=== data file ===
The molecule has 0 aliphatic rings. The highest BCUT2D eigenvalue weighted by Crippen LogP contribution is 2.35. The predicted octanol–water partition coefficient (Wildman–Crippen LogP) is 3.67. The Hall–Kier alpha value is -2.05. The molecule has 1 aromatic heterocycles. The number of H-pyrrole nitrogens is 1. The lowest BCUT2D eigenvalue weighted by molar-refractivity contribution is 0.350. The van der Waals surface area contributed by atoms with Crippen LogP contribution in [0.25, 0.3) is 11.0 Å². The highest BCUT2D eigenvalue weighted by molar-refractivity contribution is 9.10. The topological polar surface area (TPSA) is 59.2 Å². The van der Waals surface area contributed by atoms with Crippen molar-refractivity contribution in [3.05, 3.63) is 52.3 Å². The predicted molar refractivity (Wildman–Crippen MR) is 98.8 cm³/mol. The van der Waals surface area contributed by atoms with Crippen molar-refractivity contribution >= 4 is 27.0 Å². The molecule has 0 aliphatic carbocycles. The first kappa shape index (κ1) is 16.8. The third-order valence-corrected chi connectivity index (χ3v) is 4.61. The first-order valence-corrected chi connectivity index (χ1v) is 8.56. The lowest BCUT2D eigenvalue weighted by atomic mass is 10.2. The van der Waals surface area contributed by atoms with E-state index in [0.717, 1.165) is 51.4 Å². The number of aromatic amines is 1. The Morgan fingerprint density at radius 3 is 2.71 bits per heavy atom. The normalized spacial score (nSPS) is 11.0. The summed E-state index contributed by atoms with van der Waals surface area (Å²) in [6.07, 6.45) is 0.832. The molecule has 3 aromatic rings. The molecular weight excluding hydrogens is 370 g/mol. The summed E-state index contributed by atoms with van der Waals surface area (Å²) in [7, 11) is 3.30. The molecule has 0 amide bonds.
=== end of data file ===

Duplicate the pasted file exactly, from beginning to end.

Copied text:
The molecule has 0 aliphatic rings. The highest BCUT2D eigenvalue weighted by Crippen LogP contribution is 2.35. The predicted octanol–water partition coefficient (Wildman–Crippen LogP) is 3.67. The Hall–Kier alpha value is -2.05. The molecule has 1 aromatic heterocycles. The number of H-pyrrole nitrogens is 1. The lowest BCUT2D eigenvalue weighted by molar-refractivity contribution is 0.350. The van der Waals surface area contributed by atoms with Crippen LogP contribution in [0.25, 0.3) is 11.0 Å². The highest BCUT2D eigenvalue weighted by molar-refractivity contribution is 9.10. The topological polar surface area (TPSA) is 59.2 Å². The van der Waals surface area contributed by atoms with Crippen molar-refractivity contribution in [3.05, 3.63) is 52.3 Å². The predicted molar refractivity (Wildman–Crippen MR) is 98.8 cm³/mol. The van der Waals surface area contributed by atoms with Crippen molar-refractivity contribution >= 4 is 27.0 Å². The molecule has 0 aliphatic carbocycles. The first kappa shape index (κ1) is 16.8. The third-order valence-corrected chi connectivity index (χ3v) is 4.61. The first-order valence-corrected chi connectivity index (χ1v) is 8.56. The lowest BCUT2D eigenvalue weighted by atomic mass is 10.2. The van der Waals surface area contributed by atoms with E-state index in [0.717, 1.165) is 51.4 Å². The number of aromatic amines is 1. The Morgan fingerprint density at radius 3 is 2.71 bits per heavy atom. The normalized spacial score (nSPS) is 11.0. The summed E-state index contributed by atoms with van der Waals surface area (Å²) in [6.07, 6.45) is 0.832. The molecule has 3 aromatic rings. The molecular weight excluding hydrogens is 370 g/mol. The summed E-state index contributed by atoms with van der Waals surface area (Å²) in [7, 11) is 3.30. The molecule has 0 amide bonds.